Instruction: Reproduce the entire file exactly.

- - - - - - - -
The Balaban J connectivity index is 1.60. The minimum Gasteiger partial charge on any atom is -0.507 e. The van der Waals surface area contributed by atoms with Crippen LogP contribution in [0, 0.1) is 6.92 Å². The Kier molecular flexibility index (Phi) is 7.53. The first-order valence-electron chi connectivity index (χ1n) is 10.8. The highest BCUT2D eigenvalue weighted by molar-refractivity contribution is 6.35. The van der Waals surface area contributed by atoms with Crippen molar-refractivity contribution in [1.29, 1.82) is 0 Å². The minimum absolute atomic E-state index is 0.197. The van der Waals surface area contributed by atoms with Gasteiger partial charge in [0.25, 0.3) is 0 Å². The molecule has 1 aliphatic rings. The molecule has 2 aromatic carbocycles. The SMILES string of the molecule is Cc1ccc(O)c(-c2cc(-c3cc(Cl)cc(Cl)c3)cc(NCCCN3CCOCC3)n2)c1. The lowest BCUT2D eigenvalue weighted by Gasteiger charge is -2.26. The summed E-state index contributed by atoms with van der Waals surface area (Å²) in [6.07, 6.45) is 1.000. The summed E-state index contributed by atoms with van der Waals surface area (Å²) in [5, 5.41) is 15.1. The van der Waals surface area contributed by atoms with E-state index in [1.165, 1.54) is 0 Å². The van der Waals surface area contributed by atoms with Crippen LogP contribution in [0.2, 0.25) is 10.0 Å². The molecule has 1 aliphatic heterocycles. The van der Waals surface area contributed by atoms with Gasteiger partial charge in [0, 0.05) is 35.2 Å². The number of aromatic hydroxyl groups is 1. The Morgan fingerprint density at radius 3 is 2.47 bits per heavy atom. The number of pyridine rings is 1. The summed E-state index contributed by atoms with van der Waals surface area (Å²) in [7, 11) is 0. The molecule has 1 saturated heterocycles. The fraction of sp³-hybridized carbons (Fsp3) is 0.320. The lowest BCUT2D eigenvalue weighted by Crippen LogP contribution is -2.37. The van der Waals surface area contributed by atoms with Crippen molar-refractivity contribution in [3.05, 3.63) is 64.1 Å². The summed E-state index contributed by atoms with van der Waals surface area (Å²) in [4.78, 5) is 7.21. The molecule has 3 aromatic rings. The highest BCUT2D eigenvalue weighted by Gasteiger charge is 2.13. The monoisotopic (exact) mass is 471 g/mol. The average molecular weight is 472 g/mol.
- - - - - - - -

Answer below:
The Balaban J connectivity index is 1.60. The minimum Gasteiger partial charge on any atom is -0.507 e. The van der Waals surface area contributed by atoms with Crippen LogP contribution in [0, 0.1) is 6.92 Å². The Kier molecular flexibility index (Phi) is 7.53. The first-order valence-electron chi connectivity index (χ1n) is 10.8. The highest BCUT2D eigenvalue weighted by molar-refractivity contribution is 6.35. The van der Waals surface area contributed by atoms with Crippen molar-refractivity contribution in [1.29, 1.82) is 0 Å². The minimum absolute atomic E-state index is 0.197. The van der Waals surface area contributed by atoms with Gasteiger partial charge in [0.25, 0.3) is 0 Å². The molecule has 1 aliphatic rings. The molecule has 2 aromatic carbocycles. The SMILES string of the molecule is Cc1ccc(O)c(-c2cc(-c3cc(Cl)cc(Cl)c3)cc(NCCCN3CCOCC3)n2)c1. The lowest BCUT2D eigenvalue weighted by Gasteiger charge is -2.26. The summed E-state index contributed by atoms with van der Waals surface area (Å²) in [6.07, 6.45) is 1.000. The summed E-state index contributed by atoms with van der Waals surface area (Å²) in [5, 5.41) is 15.1. The van der Waals surface area contributed by atoms with E-state index in [1.165, 1.54) is 0 Å². The van der Waals surface area contributed by atoms with Crippen LogP contribution in [0.2, 0.25) is 10.0 Å². The molecule has 1 aliphatic heterocycles. The van der Waals surface area contributed by atoms with Gasteiger partial charge in [0, 0.05) is 35.2 Å². The number of aromatic hydroxyl groups is 1. The Morgan fingerprint density at radius 3 is 2.47 bits per heavy atom. The number of pyridine rings is 1. The summed E-state index contributed by atoms with van der Waals surface area (Å²) in [7, 11) is 0. The molecule has 1 saturated heterocycles. The fraction of sp³-hybridized carbons (Fsp3) is 0.320. The lowest BCUT2D eigenvalue weighted by Crippen LogP contribution is -2.37. The van der Waals surface area contributed by atoms with Crippen molar-refractivity contribution in [3.05, 3.63) is 64.1 Å². The summed E-state index contributed by atoms with van der Waals surface area (Å²) in [4.78, 5) is 7.21. The molecule has 3 aromatic rings. The highest BCUT2D eigenvalue weighted by Gasteiger charge is 2.13. The monoisotopic (exact) mass is 471 g/mol. The average molecular weight is 472 g/mol.